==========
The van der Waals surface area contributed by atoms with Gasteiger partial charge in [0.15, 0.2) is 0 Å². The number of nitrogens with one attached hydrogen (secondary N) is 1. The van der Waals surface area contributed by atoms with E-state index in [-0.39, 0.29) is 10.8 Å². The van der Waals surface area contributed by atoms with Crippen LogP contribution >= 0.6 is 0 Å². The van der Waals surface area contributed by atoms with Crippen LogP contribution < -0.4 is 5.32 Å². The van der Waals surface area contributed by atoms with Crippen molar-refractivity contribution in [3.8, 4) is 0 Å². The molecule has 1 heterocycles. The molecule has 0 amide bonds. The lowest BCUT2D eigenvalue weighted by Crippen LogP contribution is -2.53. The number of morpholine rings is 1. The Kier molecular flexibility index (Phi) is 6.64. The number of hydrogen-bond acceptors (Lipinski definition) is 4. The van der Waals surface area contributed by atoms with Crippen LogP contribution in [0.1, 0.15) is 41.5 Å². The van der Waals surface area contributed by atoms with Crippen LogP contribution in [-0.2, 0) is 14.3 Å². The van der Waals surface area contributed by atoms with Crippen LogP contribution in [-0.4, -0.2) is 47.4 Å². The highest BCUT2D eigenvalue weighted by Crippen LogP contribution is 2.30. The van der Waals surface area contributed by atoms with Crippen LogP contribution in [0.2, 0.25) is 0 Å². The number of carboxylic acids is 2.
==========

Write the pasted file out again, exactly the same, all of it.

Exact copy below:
The van der Waals surface area contributed by atoms with Gasteiger partial charge in [0.15, 0.2) is 0 Å². The number of nitrogens with one attached hydrogen (secondary N) is 1. The van der Waals surface area contributed by atoms with E-state index in [-0.39, 0.29) is 10.8 Å². The van der Waals surface area contributed by atoms with Crippen LogP contribution >= 0.6 is 0 Å². The van der Waals surface area contributed by atoms with Crippen LogP contribution < -0.4 is 5.32 Å². The van der Waals surface area contributed by atoms with Crippen molar-refractivity contribution in [3.8, 4) is 0 Å². The molecule has 1 heterocycles. The molecule has 0 amide bonds. The lowest BCUT2D eigenvalue weighted by Crippen LogP contribution is -2.53. The number of morpholine rings is 1. The Kier molecular flexibility index (Phi) is 6.64. The number of hydrogen-bond acceptors (Lipinski definition) is 4. The van der Waals surface area contributed by atoms with Crippen LogP contribution in [0.1, 0.15) is 41.5 Å². The van der Waals surface area contributed by atoms with Crippen LogP contribution in [-0.2, 0) is 14.3 Å². The van der Waals surface area contributed by atoms with Crippen LogP contribution in [-0.4, -0.2) is 47.4 Å². The highest BCUT2D eigenvalue weighted by Crippen LogP contribution is 2.30. The van der Waals surface area contributed by atoms with Crippen LogP contribution in [0.2, 0.25) is 0 Å². The number of carboxylic acids is 2.